Use historical Pyth price data in your application
Pyth benchmarks allows users to query a historical archive of prices from Pythnet Price Feeds. For example, applications can retrieve the price of BTC/USD as of last Friday at 8:00 AM UTC. This price can be used for contract settlement or any other application that requires historical price data. Benchmarks data is signed and verifiable on-chain with the same trust assumptions as Pythnet Price Feeds.
Users can access benchmark prices in several different ways, depending on the use case:

Manual Browsing

The benchmarks page of the website allows users to search the archive of benchmark prices. It also provides default options for common settlement dates and times. Users can select a time and see all of the Pyth prices that were active at that time. Technically, each displayed price corresponds to the Pyth price update published just before the selected time; this ensures that the displayed price is the one a user would have seen if they observed the Pyth price at that time.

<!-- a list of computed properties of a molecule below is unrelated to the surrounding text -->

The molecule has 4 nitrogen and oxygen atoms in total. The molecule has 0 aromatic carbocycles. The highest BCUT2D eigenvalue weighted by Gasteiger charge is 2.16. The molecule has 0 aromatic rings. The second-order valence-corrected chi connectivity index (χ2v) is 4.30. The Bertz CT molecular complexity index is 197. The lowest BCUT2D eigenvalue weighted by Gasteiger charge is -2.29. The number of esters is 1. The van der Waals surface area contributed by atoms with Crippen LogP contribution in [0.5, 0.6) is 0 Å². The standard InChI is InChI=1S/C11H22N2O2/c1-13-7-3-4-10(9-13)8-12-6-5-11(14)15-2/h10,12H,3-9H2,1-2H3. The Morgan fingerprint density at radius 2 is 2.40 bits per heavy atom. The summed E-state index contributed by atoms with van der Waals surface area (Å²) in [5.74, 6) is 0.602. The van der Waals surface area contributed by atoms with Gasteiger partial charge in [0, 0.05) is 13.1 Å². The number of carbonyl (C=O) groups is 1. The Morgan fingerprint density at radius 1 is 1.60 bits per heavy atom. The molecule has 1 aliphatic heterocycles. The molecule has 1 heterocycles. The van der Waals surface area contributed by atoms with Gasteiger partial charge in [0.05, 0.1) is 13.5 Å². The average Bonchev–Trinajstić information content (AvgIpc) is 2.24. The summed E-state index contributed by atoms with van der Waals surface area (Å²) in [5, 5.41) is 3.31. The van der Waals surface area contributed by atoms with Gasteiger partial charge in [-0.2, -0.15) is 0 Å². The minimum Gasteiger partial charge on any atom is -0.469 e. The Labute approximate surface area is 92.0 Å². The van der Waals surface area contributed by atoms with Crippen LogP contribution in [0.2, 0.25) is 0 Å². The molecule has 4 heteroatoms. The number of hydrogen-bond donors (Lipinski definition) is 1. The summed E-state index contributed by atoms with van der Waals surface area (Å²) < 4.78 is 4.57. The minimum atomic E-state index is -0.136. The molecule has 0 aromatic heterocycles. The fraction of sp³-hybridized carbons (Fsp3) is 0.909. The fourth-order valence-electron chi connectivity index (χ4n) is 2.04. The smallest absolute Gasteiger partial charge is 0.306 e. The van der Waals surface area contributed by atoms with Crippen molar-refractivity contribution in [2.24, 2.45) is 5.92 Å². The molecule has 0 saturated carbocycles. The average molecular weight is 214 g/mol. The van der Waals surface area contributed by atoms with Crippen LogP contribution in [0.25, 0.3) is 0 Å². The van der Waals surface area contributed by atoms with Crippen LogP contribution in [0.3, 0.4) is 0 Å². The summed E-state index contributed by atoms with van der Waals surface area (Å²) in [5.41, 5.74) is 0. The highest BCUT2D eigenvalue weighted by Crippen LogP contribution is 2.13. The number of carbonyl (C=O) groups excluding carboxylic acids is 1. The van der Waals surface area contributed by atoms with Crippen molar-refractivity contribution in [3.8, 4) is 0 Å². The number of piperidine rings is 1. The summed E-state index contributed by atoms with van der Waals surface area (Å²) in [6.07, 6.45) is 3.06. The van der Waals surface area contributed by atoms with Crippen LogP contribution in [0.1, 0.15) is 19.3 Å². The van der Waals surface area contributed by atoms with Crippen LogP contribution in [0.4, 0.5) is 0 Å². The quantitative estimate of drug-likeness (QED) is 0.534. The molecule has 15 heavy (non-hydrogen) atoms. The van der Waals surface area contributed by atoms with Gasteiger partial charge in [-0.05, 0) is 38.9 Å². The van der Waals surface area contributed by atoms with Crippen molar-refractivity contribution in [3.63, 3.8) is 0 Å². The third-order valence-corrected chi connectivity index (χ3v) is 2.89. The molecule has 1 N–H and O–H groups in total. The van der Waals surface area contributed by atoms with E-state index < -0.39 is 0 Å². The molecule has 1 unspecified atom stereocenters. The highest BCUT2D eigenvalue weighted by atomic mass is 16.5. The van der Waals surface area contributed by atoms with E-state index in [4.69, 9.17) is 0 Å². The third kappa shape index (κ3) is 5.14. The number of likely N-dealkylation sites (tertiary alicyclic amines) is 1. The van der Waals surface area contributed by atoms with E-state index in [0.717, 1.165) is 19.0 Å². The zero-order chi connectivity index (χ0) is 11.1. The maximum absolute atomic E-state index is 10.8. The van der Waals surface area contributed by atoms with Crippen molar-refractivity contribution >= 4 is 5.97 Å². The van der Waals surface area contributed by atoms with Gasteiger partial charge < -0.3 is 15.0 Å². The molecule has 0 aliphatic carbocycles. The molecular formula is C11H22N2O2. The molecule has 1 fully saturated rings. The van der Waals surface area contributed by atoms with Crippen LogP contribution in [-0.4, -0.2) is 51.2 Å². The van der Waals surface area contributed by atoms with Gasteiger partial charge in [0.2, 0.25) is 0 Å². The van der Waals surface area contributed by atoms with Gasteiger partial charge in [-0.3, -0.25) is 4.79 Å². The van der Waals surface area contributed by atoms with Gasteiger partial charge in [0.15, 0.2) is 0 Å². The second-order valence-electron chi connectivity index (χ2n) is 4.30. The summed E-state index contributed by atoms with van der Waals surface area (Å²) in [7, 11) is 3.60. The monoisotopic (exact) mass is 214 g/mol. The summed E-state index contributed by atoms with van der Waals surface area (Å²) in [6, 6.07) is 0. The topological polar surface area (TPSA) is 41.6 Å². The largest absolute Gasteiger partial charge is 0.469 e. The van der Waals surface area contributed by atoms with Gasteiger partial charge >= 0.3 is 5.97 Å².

On-chain Contracts

On-chain contracts can consume benchmark prices using the same on-demand model as Pythnet Price Feeds. Integrators can follow these three steps:
  1. 1.
    Use the price service endpoint /api/get_vaa to retrieve a signed price update for the desired price feed and time. This endpoint will return a signed price update, specifically the price update immediately after the queried time. This step can be done in either a web frontend or a backend process, depending on who is expected to initiate the transaction.
  2. 2.
    Pass this price update to your on-chain contract as part of the transaction that needs the benchmark data.
  3. 3.
    In your on-chain contract, pass the price update to the parsePriceFeedUpdates function on the Pyth contract. This function will check the validity of the update and return the price of the requested asset (if valid). The price update will only be valid if the signatures are correct and the update falls within a user-configured time interval; integrators should set this time interval such that it matches their desired time.
Note that this process is similar to the standard process for consuming on-demand updates. The main differences are that users call the get_vaa endpoint instead of latest_vaas, and the on-chain contract calls parsePriceFeedUpdates instead of updatePriceFeeds. The pyth-crosschain repo has example code for an integration along the lines above for EVM chains.